In the year marking a century on from the end of the First World War, one West Norfolk village is hoping to keep the memory of one of its former soldiers alive.
Grimston Parish Council is seeking permission to add the name of a sergeant from the village to its war memorial, after recent research discovered his was absent from the monument.
Frederic Hunter, who was born and raised in Grimston, served at Gallipoli and on the Western Front during the First World War. He was promoted to a sergeant by July 1916.
Although he lived to see the end of the Great War, Frederic died only a couple of years later, in 1920, aged 30. His grave can be found at St Botolph’s Church in Grimston.
Research conducted by local historians Ian and Steph Hall has revealed that Frederic died as a result of his service during the war.
Upon their discovery, Mr and Mrs Hall contacted the parish council to suggest his name being inscribed on the war memorial.
Last year, the council agreed that Frederic should be honoured.
Information provided to the council said: “Records state that Fred suffered from groin strain from excessive marching to the extent that by the end of the war he could not stand without pain, but the clue to his condition and his untimely death is the term V.D.H (Valvular Heart Disease) referred to in a medical report in April 1919.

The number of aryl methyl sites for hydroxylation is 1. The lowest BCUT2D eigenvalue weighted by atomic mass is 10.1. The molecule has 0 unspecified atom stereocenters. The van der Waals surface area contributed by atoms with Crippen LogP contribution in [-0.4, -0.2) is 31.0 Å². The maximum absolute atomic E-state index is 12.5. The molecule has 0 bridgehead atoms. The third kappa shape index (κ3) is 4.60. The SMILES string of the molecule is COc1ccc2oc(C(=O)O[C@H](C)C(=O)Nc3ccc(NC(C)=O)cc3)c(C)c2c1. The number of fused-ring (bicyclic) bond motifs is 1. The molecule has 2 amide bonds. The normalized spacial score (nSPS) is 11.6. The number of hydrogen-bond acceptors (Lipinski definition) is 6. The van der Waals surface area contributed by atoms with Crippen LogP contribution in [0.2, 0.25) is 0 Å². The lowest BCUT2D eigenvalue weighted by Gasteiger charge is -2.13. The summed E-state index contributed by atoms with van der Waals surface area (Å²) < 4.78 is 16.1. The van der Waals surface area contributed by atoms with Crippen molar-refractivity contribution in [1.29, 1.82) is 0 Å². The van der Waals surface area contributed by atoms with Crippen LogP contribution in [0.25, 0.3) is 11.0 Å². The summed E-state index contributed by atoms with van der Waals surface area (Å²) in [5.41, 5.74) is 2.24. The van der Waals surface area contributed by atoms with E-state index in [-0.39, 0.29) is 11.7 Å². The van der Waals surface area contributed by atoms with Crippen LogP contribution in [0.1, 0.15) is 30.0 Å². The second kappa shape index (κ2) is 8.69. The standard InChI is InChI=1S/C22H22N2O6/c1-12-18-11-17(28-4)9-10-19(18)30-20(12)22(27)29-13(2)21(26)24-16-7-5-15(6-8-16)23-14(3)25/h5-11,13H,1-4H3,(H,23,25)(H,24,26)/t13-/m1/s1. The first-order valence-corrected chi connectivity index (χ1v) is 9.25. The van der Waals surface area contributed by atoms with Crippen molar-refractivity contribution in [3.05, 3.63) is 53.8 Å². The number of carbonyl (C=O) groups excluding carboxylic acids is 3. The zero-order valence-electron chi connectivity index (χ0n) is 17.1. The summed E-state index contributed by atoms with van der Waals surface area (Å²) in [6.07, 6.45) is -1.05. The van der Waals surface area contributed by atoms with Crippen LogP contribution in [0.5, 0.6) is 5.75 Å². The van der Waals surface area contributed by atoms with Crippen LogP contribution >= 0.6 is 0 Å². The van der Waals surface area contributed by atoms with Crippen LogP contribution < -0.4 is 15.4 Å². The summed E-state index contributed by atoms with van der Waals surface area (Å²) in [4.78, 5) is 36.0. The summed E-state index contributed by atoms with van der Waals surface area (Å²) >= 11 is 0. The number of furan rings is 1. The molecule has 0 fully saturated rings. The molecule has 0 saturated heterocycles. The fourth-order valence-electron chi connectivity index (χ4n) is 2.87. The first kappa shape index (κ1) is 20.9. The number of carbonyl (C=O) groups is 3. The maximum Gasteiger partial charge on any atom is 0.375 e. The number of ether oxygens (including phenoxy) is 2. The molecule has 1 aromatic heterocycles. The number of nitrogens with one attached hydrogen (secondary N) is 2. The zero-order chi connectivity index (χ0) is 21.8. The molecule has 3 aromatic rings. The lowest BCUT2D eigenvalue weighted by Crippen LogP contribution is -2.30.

“This is the term for heart problems believed to be brought about by the physical strain of battle and living so long in very poor conditions.
“There can be no doubt that Fred lost his life as a direct result of his service to his country and is as much a casualty of WWI as others on the memorial.”
The parish council has now submitted a listed building application to West Norfolk Council’s planning committee in order to gain permission for the new inscription.
Philippa Sewell, clerk to Grimston Parish Council, said: “Fred did his duty for the duration of the war at great personal cost. Sadly when peace came, Fred’s personal battle with ill health as a result of the dreadful conditions of the trenches continued, ending in his death in 1920.
“In supporting this addition to the war memorial, it is the parish council’s intention to ensure that all its fallen sons are not forgotten and it is pleased to be able to honour his service to his country.”
This is part of the Grimston Remembers project to mark the centenary of the First World War, which will see a number of community activities, Mrs Sewell added.
Members of Frederic’s family have said they are pleased that the council has taken the cause on.
Mary Robertson, who is a great niece of Frederic, said: “It’s nice to think that they had come across his name and thought it was fitting that his name should go on the memorial.
“I would like to thank Steph Hall and the parish council for finding his grave stone, for the research they did and for thinking his name should be on there.
“His name will now live on forever.”
Mrs Robertson said she had traced the family history back but “hit a brick wall” when trying to find out more about Frederic’s wife Olive Skerry, to whom he married in 1919.
She said: “I would love to find out what happened to her – they were only married for a few months.”.